"Time you enjoy wasting is not wasted time." Marthe Troly-Curtin

Saturday, January 8, 2011

Hawaiian Lamb Sliders W/hoisin-sauce

These cute little sliders are a fun twist on the Hawaiian combination of pork and pineapple. The prosciutto wraps wonderfully around grilled pineapple and the hoisin-soy glaze adds a subtle layer of flavor along with the wasabi mayonnaise


  • 2 T. hoisin sauce
  • 2 T. soy sauce
  • 1 T. honey
  • 1 T. Sriracha hot sauce
  • 1 (8-ounce) can pineapple rings in juice
  • Around 1 pound ground lamb
  • salt and freshly ground peppershopping list
  • 4 slices prosciutto
  • 1/3 cup mayonnaise
  • wasabi, to taste
  • Hawaiian sweet rollstoasted on the grill
  • How to make it

    • Make the hoisin-soy glaze: In a small bowl, combine hoisin sauce, soy sauce, honey, Sriracha and 1 Tablespoon of pineapple juice, reserving pineapple rings for later. Whisk together until combined.
    • Mix mayonnaise with about 1 1/2 teaspoons of ready-made wasabi and set aside.
    • Make the burgers: Prepare grill to medium-high heat, or preheat broiler. In a medium bowl, add lamb, salt, pepper and 3 tablespoons of hoisin-soy glaze, reserving remaining glaze. Gently mix to combine, and form into miniature patties for sliders.
    • Drain pineapple rings and set on a plate, ready for the grill.
    • Same with Hawaiian sweet rolls. Slice sets of three in half, ready to toast on the grill over indirect heat.
    • Cook lamb patties on grill or in broiler 2 minutes per side, longer depending on desired doneness. TOP LAMB PATTIES WITH HOISIN-SOY GLAZE 1 MINUTE BEFORE YOU FINISH COOKING. Put pineapple slices on grill during the last 2 minutes of grilling patties along with the buns.
    • ASSEMBLE: Cut pineapple slices into 4 sections and wrap each section with a strip of prosciutto. Put mayonnaise mixture on bottom buns, then lamb patty, 2 sections of pineapple wrapped in prosciutto, then top bun.

hoisin-glazed australian lamb shoulder chops

with stir-fry noodles

Hoisin-glazed Australian Lamb Shoulder Chops with Stir-fry Noodles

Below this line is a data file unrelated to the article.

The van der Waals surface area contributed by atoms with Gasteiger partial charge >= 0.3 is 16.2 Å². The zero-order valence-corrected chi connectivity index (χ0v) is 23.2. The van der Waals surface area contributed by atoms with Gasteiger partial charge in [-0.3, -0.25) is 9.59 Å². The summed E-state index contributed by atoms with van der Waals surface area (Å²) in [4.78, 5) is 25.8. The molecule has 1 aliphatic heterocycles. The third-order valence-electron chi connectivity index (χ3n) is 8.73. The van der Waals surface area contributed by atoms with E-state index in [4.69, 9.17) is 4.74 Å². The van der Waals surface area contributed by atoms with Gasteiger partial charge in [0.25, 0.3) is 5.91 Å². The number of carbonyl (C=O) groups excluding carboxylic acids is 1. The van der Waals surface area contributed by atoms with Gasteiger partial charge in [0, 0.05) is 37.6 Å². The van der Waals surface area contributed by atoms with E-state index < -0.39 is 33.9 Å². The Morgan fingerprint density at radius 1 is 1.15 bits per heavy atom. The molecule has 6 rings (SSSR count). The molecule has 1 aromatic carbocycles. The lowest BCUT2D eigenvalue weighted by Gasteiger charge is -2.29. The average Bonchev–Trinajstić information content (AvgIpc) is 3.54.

• 8 Australian lamb shoulder chops, trimmed
  • 2-3 tablespoons hoisin sauce
  • 1-2 tablespoons peanut or vegetable oil
  • ¼ cup dry sherry or rice wine
  • ¼ cup orange juice
  • ¼ cup beef stock or water
  • 2 tablespoons soy sauce
  • 1 tablespoon ginger, finely chopped
  • 1 clove garlic, chopped
  • 1 teaspoon peanut or vegetable oil
  • 7 ounce package rice noodles
  • 8 stalks asparagus, ends trimmed and sliced
  • ½ pound snap peas or preferred vegetables

  1. Soak the noodles according to directions on packet, drain and rinse well. Set aside.
  2. Brush the lamb generously with the hoisin sauce. Heat the oil in a heavy-based pan large enough to hold the chops in a single layer, on medium high. Add the chops and cook for 2 minutes each side to brown. Add the sauce ingredients, reduce the heat to low and simmer the chops, turning regularly, for about 8-10 minutes or until cooked as preferred. Add additional stock or sherry if sauce becomes too thick.
  3. While chops are cooking, add the oil to a wok or nonstick frying pan over high heat, and stir-fry the asparagus and peas for 1-2 minutes until tender-crisp. Add the noodles and stir-fry just to heat through. Transfer stir-fry immediately to warm plates, top with the lamb and spoon over the sauce.

Lamb with hoisin sauce and noodles

A jar of hoisin sauce is a great thing to have in the fridge, but you need to add things to it to round out the flavour.
Serves 4 (doubles or halves easily).
Olive or vegetable oil
454g (1lb) of lamb pieces, cut into strips
1 red chilli, deseeded and sliced
2 tbsps of hoisin sauce
1 teaspoon of soy sauce
2 tablespoons of rice vinegar
12 mange toute
Mint leaves, chopped
1/4 cucumber, cut into thin strips, skin on


1. Mix the hoisin sauce, soy sauce and rice vinegar together.  Fry the lamb strips in the olive oil, add the chilli and fry for 30 seconds, add the mange toute and fry for a minute. add the hoisin sauce mixture and stir fry, turning the meat in the sauce. Top with the mint leaves and serve with cucumber strips and rice or noodles.

Recipe note: You can use cooked turkey instead of lamb - just heat the turkey through in a wok or non-stick frying pan with a little vegetable or olive oil until it is hot, add the chilli and some mange toute, stir fry for 30 seconds, add the hoisin mixture, stir to coat the turkey and when everything is hot, serve it with rice or noodles. Don't serve the mint leaves or cucumber strips as they won't work with the flavour of turkey.

Mange Tout
From the French words mange (meaning eat) and tout (meaning all), the flat pods of mange tout are eaten whole. They are actually young peas still in the pod and picked before they have a chance to develop.
Seasonal availability: All year.
Uses: Delicious blanched and tossed in salad dressing, or steamed or stir-fried and served hot, they are extremely versatile. They can also be eaten raw in salads.
To store: Best eaten fresh, they can be kept in the fridge for a day.
To prepare: Top and tail the pods. Leave whole or slice, according to your recipe.
To cook: Cook in a steamer for 5-10 minutes or stir-fry until they are tender but still have some 'bite'. They can also be boiled in salted water for 2 minutes.